Briggs & Stratton's Three Pillars of Transformation

Oct. 2, 2014
How Briggs & Stratton leveraged a multi-faceted strategy to thrive amid a century of change. Second of a four-part series: Part One: The Transformation of a Century-Old US Manufacturing Company Part Two: Briggs & Stratton's Three Pillars of Transformation Part Three: How to Capitalize on Challenge and Change Part Four: Combining Continuous Improvement, Automation and Robotics Drives Quality

This is the second of a four-part series about Briggs & Stratton's transformation through the years. Read Part One: The Transformation of a Century-Old U.S. Manufacturing Company.

The Briggs & Stratton's transformation -- from being an engine business to becoming a power equipment business -- has been based on "three pillars," according to CEO Todd Teske. They are as follows:

  1. Focus on the Core:

    “First, make sure the engine business continues to do well," said Tesko. "The company was very cost-focused in the 80s and 90s -- and we don’t want to lose that attention to that; however, we want to build in more innovation."

  2. Grow Upstream:

    For the second -- and biggest -- pillar, the focus is on higher margin, higher value products. “We prefer,” Teske says, “to focus on the higher value products, like commercial equipment -- the very high-end equipment used in a business for eight to 10 hours day, for example. Here the products have to be extremely durable; although they are lower production.

    "We have a plant in rural, upstate Munnsville, N.Y., from our 2004 purchase of Simplicity that illustrates this. In the past, it’s [the] high end/higher value products where our engine business has not played as well -- but it is now. We can adapt engines to be used in [commercial] equipment -– it’s a little bit of integration strategy at very high end, and it’s working,” Teske affirms.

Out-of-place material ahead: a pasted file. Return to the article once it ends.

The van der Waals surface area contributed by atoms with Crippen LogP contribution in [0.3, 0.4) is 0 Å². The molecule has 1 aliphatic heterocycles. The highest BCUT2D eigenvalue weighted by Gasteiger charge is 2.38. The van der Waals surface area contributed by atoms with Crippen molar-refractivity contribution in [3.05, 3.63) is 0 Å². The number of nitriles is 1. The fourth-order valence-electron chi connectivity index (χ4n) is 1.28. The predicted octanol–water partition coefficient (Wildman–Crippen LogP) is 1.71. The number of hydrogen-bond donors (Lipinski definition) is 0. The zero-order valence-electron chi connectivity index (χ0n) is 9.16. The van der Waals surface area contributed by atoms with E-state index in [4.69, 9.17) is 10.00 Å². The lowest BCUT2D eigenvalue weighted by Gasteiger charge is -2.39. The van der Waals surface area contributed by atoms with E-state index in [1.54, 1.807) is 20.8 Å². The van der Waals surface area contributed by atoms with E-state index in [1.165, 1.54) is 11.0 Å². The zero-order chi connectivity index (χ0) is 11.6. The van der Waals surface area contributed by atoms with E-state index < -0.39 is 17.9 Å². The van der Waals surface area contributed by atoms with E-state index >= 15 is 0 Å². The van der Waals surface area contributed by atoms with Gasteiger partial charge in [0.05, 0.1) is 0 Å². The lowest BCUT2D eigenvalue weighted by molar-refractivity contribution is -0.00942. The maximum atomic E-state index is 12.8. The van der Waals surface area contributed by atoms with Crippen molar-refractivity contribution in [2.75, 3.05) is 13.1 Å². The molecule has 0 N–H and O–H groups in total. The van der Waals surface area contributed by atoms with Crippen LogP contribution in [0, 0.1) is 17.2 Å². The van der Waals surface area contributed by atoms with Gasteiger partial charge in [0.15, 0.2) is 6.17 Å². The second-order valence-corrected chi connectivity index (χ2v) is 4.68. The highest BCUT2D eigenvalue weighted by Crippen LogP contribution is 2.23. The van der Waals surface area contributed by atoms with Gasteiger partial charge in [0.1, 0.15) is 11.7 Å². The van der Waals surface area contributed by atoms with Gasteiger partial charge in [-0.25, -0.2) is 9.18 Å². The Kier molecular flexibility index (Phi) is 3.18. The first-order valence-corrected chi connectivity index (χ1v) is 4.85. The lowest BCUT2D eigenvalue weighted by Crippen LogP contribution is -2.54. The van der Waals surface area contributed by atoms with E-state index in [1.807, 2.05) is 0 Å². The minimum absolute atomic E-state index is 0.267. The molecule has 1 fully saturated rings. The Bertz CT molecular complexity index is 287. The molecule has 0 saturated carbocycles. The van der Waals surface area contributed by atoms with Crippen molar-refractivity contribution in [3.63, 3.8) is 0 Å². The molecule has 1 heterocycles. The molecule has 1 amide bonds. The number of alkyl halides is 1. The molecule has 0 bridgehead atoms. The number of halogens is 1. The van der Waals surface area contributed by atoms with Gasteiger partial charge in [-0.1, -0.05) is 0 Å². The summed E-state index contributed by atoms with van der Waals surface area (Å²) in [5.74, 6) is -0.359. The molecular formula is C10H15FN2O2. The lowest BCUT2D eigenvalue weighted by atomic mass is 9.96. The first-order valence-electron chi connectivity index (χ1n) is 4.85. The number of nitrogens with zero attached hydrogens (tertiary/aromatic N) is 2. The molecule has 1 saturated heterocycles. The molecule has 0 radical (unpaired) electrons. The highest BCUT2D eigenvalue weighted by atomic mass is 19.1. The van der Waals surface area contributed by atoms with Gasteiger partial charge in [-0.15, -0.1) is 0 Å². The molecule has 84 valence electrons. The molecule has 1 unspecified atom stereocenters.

As important, he adds, "Our due diligence highlighted the ingenuity of these people [at Simplicity] –- it’s a fantastic workforce. They do lower volumes, and they are very good at it. They produce top quality commercial grade equipment –- they make great margins."

  3. Global Diversification

    Despite a misstep with one of their first acquisitions back in 1979, a German power company since sold off, Briggs has doggedly pursued global growth via acquisition and new products.

    In 2001, they acquired producers of portable generators and pressure washers. In 2004 they acquired producers of high-end lawn and garden equipment, plus a company in Australia., and, later, a Brazilian distributor of outdoor power equipment.

    Changing the mix from a manufacturing giant of ninety years past that excelled at high-volume, low-cost engines, to a global operation whose arms reach into almost every continent has required Briggs’ executives as well as engineers and workforce leaders to diversify and “learn new trades.” For this heartland operation, that means a shift to 75% U.S. and 25% offshore business.   

    “For example,” says Teske, “in December 2012 we added Brazil to the international mix, although most of the 25% [of offshore business] is in Europe."

... we are trying to move the needle with smart deals and organic growth to 50% U.S., 50% global. -- Todd Teske, CEO, Briggs & Stratton

"One metric I pay attention to is non-US revenues because we are trying to move the needle with smart deals and organic growth to 50% U.S., 50% global.”  

The deal in Brazil represents no manufacturing, just distributors, with sourcing out of China and some from the U.S.  “But,” says Teske, “the Branco deal in Brazil made perfect sense because, although some lawnmowers are sold into this market, the big business is in generators -- and Branco has very good market presence. We think we can supplement this deal with equipment made in the U.S. and sold through Branco’s 1,200 dealers.”